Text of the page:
© Benoit Tessier / Reuters
Thousands of demonstrators took to the streets of Paris to protest against same sex marriage, which was legalized in France in 2013.
The protest was organized by ManifpourTous, or ‘Demonstration for All’. French presidential elections are due to be held in May and the group, formed in 2012, is seeking a repeal of the 2013 law.
Protesters marched through the Place de la Concorde towards the Eiffel Tower, holding slogans such as “A father and a mother – it's hereditary” and “In 2017, I will vote for the family.”
“I am against gay marriage and against the crappy leaders who oppose the power of the people,” said one protester, retired 72-year-old engineer Michel Delaune as quoted by France24.
As well as same sex marriage, protesters rallied against surrogate pregnancies, which would allow same sex couples to have children. Some held up signs saying, “women’s wombs are not for sale.” Although surrogacy was pushed for by proponents of the 2013 law, it was not included in the final bill because of fierce opposition from ManifpourTous.
ManifpourTous estimated that their march attracted around 200,000 protesters, though police gave a far lower turnout of 24,000. Several right-wing figures were in attendance, including Jean-Frederic Poisson, an MP who has been vocal in his opposition to same-sex marriage, and Marion Marechal-Le Pen, the niece of National Front leader Marine Le Pen. Le Pen herself was not present, telling BFM-TV she “does not feel compelled to pound the pavement”, but nevertheless expressed sympathy for the protesters views and said that should she be elected president, the law would be reviewed.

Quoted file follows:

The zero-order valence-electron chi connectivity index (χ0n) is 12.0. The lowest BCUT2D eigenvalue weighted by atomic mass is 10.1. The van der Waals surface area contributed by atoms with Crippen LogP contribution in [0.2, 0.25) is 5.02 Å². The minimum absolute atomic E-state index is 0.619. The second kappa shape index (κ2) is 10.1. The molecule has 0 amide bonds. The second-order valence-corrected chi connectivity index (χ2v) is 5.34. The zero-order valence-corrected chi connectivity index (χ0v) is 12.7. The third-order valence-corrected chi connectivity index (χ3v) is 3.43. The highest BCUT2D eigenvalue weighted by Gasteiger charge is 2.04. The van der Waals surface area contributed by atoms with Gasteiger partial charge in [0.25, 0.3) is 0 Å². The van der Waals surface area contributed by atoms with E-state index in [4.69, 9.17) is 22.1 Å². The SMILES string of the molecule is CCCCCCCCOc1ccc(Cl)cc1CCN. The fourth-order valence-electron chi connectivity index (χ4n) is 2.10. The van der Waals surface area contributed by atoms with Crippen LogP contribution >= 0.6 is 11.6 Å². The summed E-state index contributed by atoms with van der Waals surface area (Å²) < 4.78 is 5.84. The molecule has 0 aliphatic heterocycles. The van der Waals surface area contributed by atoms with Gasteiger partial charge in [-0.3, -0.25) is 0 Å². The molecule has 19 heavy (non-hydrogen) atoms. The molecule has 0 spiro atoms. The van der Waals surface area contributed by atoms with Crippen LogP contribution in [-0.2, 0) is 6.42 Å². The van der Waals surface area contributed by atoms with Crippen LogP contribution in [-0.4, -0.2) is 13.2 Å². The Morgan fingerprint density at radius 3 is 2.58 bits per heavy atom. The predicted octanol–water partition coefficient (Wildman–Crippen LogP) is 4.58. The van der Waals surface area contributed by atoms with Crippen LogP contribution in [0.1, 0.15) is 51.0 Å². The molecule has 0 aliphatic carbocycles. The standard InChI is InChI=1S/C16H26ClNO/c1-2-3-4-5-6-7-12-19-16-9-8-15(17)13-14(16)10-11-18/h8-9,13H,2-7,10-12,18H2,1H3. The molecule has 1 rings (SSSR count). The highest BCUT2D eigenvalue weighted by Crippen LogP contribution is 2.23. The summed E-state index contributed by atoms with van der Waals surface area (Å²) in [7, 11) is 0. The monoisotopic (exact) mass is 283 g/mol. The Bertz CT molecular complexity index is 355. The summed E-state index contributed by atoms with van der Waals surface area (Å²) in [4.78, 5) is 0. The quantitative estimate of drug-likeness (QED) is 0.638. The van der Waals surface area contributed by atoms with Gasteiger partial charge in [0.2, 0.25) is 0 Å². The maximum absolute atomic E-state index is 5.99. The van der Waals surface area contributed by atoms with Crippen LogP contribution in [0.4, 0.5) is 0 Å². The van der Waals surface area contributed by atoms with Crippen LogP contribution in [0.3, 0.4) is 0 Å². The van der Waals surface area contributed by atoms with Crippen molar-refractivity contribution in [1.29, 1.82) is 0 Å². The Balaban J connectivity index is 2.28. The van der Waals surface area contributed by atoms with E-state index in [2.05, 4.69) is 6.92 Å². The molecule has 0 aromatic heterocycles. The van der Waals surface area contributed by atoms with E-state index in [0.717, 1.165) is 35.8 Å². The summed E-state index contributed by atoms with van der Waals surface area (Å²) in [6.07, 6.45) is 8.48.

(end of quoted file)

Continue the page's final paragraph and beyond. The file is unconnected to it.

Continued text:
The event was held under tight security, with authorities not wanting a repeat of the violence that marred a larger protest in April 2013, during which riot police faced off against youth hurling bottles and fireworks. Streets were sealed off and people were searched, with a total of thirteen arrests made including for drugs possession and offensive weapons.
Among those arrested were members of the Ukrainian feminist group Femen. Ten activists infiltrated the march and demonstrated topless, shouting “hatred is not a family value!” They were then set upon by members of the crowd before six of them were detained by the authorities. On Twitter, Femen claimed they were responding to a “reactionary wave” which has “spilled homophobia across France.”
The 2013 law allowing ‘marriage for all’ was introduced by the then-Minister of Justice Christiane Taubira and was passed by parliament in April of that year, despite heavy opposition by conservatives. Despite the controversy, neither former President Nicolas Sarkozy nor his rival Alain Juppe, the leading nominees for the right-wing Republican presidential candidacy, have expressed an interest in repealing the law.
"I believe France has many other important issues to deal with such as security, terrorism and unemployment,” Sarkozy said on the political talkshow Punchline, “rather than recreate conditions for another hysterical debate.”